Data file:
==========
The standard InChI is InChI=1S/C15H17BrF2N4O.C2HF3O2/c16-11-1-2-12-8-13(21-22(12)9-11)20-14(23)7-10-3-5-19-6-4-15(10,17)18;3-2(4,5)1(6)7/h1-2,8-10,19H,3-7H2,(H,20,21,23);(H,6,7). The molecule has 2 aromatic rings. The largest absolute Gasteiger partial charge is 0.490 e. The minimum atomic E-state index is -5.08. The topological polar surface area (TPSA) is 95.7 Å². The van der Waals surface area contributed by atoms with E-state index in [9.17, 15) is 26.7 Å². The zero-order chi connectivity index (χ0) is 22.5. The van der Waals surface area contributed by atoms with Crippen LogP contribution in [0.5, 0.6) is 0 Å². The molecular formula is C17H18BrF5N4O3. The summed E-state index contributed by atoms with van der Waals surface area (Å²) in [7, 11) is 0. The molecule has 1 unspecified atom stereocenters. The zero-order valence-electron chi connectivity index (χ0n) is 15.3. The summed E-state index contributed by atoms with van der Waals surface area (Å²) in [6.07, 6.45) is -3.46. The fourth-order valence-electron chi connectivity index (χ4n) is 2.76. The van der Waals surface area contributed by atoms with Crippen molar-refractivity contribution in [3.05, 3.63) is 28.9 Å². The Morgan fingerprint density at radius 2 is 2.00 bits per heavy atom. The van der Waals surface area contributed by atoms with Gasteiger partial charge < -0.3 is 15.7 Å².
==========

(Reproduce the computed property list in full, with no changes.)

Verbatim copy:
The standard InChI is InChI=1S/C15H17BrF2N4O.C2HF3O2/c16-11-1-2-12-8-13(21-22(12)9-11)20-14(23)7-10-3-5-19-6-4-15(10,17)18;3-2(4,5)1(6)7/h1-2,8-10,19H,3-7H2,(H,20,21,23);(H,6,7). The molecule has 2 aromatic rings. The largest absolute Gasteiger partial charge is 0.490 e. The minimum atomic E-state index is -5.08. The topological polar surface area (TPSA) is 95.7 Å². The van der Waals surface area contributed by atoms with E-state index in [9.17, 15) is 26.7 Å². The zero-order chi connectivity index (χ0) is 22.5. The van der Waals surface area contributed by atoms with Crippen LogP contribution in [0.5, 0.6) is 0 Å². The molecular formula is C17H18BrF5N4O3. The summed E-state index contributed by atoms with van der Waals surface area (Å²) in [7, 11) is 0. The molecule has 1 unspecified atom stereocenters. The zero-order valence-electron chi connectivity index (χ0n) is 15.3. The summed E-state index contributed by atoms with van der Waals surface area (Å²) in [6.07, 6.45) is -3.46. The fourth-order valence-electron chi connectivity index (χ4n) is 2.76. The van der Waals surface area contributed by atoms with Crippen molar-refractivity contribution in [3.05, 3.63) is 28.9 Å². The Morgan fingerprint density at radius 2 is 2.00 bits per heavy atom. The van der Waals surface area contributed by atoms with Gasteiger partial charge < -0.3 is 15.7 Å².